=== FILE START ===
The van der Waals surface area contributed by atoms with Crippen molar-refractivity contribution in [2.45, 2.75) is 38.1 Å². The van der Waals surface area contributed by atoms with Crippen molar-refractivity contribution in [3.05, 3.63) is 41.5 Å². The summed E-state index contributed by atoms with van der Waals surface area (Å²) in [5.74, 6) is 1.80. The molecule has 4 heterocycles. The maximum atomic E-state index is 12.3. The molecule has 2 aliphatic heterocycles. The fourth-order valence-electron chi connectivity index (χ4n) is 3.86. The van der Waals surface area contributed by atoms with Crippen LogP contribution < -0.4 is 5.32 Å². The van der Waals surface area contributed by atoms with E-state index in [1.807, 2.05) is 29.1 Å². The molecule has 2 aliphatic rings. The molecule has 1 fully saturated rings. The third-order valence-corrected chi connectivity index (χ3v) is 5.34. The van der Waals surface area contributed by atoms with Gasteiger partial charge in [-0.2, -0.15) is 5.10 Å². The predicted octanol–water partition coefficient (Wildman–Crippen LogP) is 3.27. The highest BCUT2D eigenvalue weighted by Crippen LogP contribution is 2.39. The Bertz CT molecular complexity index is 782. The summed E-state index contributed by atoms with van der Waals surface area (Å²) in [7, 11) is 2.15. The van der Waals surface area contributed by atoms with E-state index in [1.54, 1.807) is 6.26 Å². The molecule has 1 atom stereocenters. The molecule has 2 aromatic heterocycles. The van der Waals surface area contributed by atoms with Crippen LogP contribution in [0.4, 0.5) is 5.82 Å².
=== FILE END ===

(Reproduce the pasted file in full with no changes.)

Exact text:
The van der Waals surface area contributed by atoms with Crippen molar-refractivity contribution in [2.45, 2.75) is 38.1 Å². The van der Waals surface area contributed by atoms with Crippen molar-refractivity contribution in [3.05, 3.63) is 41.5 Å². The summed E-state index contributed by atoms with van der Waals surface area (Å²) in [5.74, 6) is 1.80. The molecule has 4 heterocycles. The maximum atomic E-state index is 12.3. The molecule has 2 aliphatic heterocycles. The fourth-order valence-electron chi connectivity index (χ4n) is 3.86. The van der Waals surface area contributed by atoms with Crippen LogP contribution < -0.4 is 5.32 Å². The van der Waals surface area contributed by atoms with E-state index in [1.807, 2.05) is 29.1 Å². The molecule has 2 aliphatic rings. The molecule has 1 fully saturated rings. The third-order valence-corrected chi connectivity index (χ3v) is 5.34. The van der Waals surface area contributed by atoms with Gasteiger partial charge in [-0.2, -0.15) is 5.10 Å². The predicted octanol–water partition coefficient (Wildman–Crippen LogP) is 3.27. The highest BCUT2D eigenvalue weighted by Crippen LogP contribution is 2.39. The Bertz CT molecular complexity index is 782. The summed E-state index contributed by atoms with van der Waals surface area (Å²) in [7, 11) is 2.15. The van der Waals surface area contributed by atoms with E-state index in [1.54, 1.807) is 6.26 Å². The molecule has 1 atom stereocenters. The molecule has 2 aromatic heterocycles. The van der Waals surface area contributed by atoms with Crippen LogP contribution in [0.4, 0.5) is 5.82 Å².